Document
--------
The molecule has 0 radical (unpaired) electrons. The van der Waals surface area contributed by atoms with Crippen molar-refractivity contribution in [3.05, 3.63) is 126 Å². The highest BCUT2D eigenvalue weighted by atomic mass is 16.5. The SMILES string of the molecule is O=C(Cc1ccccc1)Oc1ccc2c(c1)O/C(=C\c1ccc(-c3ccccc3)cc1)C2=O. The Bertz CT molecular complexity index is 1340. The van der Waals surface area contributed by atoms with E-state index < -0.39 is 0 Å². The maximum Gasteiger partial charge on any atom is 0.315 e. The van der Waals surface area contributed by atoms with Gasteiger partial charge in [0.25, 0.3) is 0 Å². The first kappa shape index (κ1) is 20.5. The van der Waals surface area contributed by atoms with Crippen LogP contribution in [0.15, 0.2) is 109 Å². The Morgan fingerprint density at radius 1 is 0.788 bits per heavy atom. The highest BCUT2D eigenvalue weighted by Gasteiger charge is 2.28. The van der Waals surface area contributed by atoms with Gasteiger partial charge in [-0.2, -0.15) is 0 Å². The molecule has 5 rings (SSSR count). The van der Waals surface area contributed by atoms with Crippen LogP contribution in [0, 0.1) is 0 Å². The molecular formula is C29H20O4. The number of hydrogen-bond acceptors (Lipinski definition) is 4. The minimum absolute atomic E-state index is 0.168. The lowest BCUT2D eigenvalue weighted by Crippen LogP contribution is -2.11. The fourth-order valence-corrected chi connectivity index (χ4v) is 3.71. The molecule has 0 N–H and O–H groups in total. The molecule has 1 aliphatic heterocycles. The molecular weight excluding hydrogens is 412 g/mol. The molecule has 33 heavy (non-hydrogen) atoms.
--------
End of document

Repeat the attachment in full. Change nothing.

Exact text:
The molecule has 0 radical (unpaired) electrons. The van der Waals surface area contributed by atoms with Crippen molar-refractivity contribution in [3.05, 3.63) is 126 Å². The highest BCUT2D eigenvalue weighted by atomic mass is 16.5. The SMILES string of the molecule is O=C(Cc1ccccc1)Oc1ccc2c(c1)O/C(=C\c1ccc(-c3ccccc3)cc1)C2=O. The Bertz CT molecular complexity index is 1340. The van der Waals surface area contributed by atoms with E-state index < -0.39 is 0 Å². The maximum Gasteiger partial charge on any atom is 0.315 e. The van der Waals surface area contributed by atoms with Gasteiger partial charge in [0.25, 0.3) is 0 Å². The first kappa shape index (κ1) is 20.5. The van der Waals surface area contributed by atoms with Crippen LogP contribution in [0.15, 0.2) is 109 Å². The Morgan fingerprint density at radius 1 is 0.788 bits per heavy atom. The highest BCUT2D eigenvalue weighted by Gasteiger charge is 2.28. The van der Waals surface area contributed by atoms with Gasteiger partial charge in [-0.2, -0.15) is 0 Å². The molecule has 5 rings (SSSR count). The van der Waals surface area contributed by atoms with Crippen LogP contribution in [0, 0.1) is 0 Å². The molecular formula is C29H20O4. The number of hydrogen-bond acceptors (Lipinski definition) is 4. The minimum absolute atomic E-state index is 0.168. The lowest BCUT2D eigenvalue weighted by Crippen LogP contribution is -2.11. The fourth-order valence-corrected chi connectivity index (χ4v) is 3.71. The molecule has 0 N–H and O–H groups in total. The molecule has 1 aliphatic heterocycles. The molecular weight excluding hydrogens is 412 g/mol. The molecule has 33 heavy (non-hydrogen) atoms.